Jamie L. Ramsey

As the obesity crisis continues to escalate in America, there is another emerging threat to women’s health and their ability to have children. The threat is called polycystic ovarian syndrome (PCOS). This is a hormonal imbalance often brought on by obesity and increases a woman’s risk of Type 2 diabetes and cardiovascular disease, as well as infertility and uterine cancer.

The prevalence of PCOS is increasing. It is thought to be caused by genetic and environmental factors that combine to cause an imbalance in a woman’s level of circulating hormones, especially testosterone. It is caused by a genetic predisposition coupled with an environmental trigger such as obesity. However, some normal-weight women can have PCOS.

People are more at risk for PCOS if their family members are obese, have diabetes or have PCOS. In studies of twins, there is a 70 percent chance that someone will develop PCOS if their sibling has PCOS. As Americans pass on obesity from generation to generation, we are starting to see epigenetic changes in our population that increases the likelihood that someone will develop PCOS.

Excessive prenatal weight gain, diabetes in pregnancy or maternal obesity increase the likelihood that a woman’s offspring will later develop PCOS. Excess caloric intake and a diet high in simple carbohydrates increases the release of insulin from the pancreas. Eventually the body becomes resistant to these high levels of insulin so the blood glucose rises, which can lead to Type 2 diabetes. These high blood insulin levels lead to insulin resistance, causing the insulin to store sugars as fat, which leads to obesity.

Hyperinsulinism and insulin resistance are at the root of PCOS. The high insulin levels cause the ovary to release more testosterone. Testosterone is usually present in very low levels in females. Higher-than-normal testosterone levels in females prevents normal ovulatory function, which can lead to infertility. It also causes excessive hair growth in a male pattern, increased facial hair, body hair and even male pattern baldness.

The interruption of normal ovulation also causes the menstrual cycle to become irregular and often much heavier. This also can lead to thickening of the menstrual lining in the uterus or even uterine cancer if the process continues without treatment.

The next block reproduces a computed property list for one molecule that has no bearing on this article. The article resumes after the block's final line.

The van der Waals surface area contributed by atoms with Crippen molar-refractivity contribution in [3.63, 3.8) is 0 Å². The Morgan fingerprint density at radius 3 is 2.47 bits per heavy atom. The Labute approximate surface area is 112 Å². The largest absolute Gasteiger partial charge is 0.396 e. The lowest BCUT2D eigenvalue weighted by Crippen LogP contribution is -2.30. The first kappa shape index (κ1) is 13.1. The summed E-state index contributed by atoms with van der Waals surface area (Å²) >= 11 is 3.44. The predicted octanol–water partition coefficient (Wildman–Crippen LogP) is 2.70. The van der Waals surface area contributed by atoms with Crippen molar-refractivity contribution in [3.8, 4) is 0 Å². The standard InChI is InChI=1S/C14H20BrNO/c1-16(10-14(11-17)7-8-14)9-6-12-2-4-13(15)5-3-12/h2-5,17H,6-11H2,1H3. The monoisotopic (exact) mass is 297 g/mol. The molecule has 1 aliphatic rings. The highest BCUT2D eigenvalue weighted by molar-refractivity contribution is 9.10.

The primary treatment for PCOS is weight loss. A lower carbohydrate diet with weight loss decreases insulin levels in the blood and helps reverse the hormonal changes that cause PCOS. Usually a 10 percent weight loss is enough to bring back normal ovulatory function and regulate the menstrual cycle. Other treatments include birth control pills, which also regulate the cycle and decrease testosterone levels that can provide protection against the development of endometrial cancer. Other treatments for PCOS include medications to lower testosterone levels such as spironolactone or metformin to improve insulin sensitivity.

Women can help break the epigenetic passage of PCOS to their offspring by limiting weight gain during pregnancy to 25-35 pounds for most women and 15-25 pounds for overweight mothers. They can also help protect their offspring by eating a healthy balanced diet during pregnancy and limiting excessive processed carbohydrate intake and drinks containing sugar such as sodas.

If you believe you may have PCOS, it is important to discuss this with your physician.

Jamie L. Ramsey, MD, FAACOG, practices obstetrics and gynecology in Brevard, North Carolina. She and her partner, Brian Barrow, MD, are accepting new patients. For an appointment, call 828-884-8860. All types of insurance accepted.

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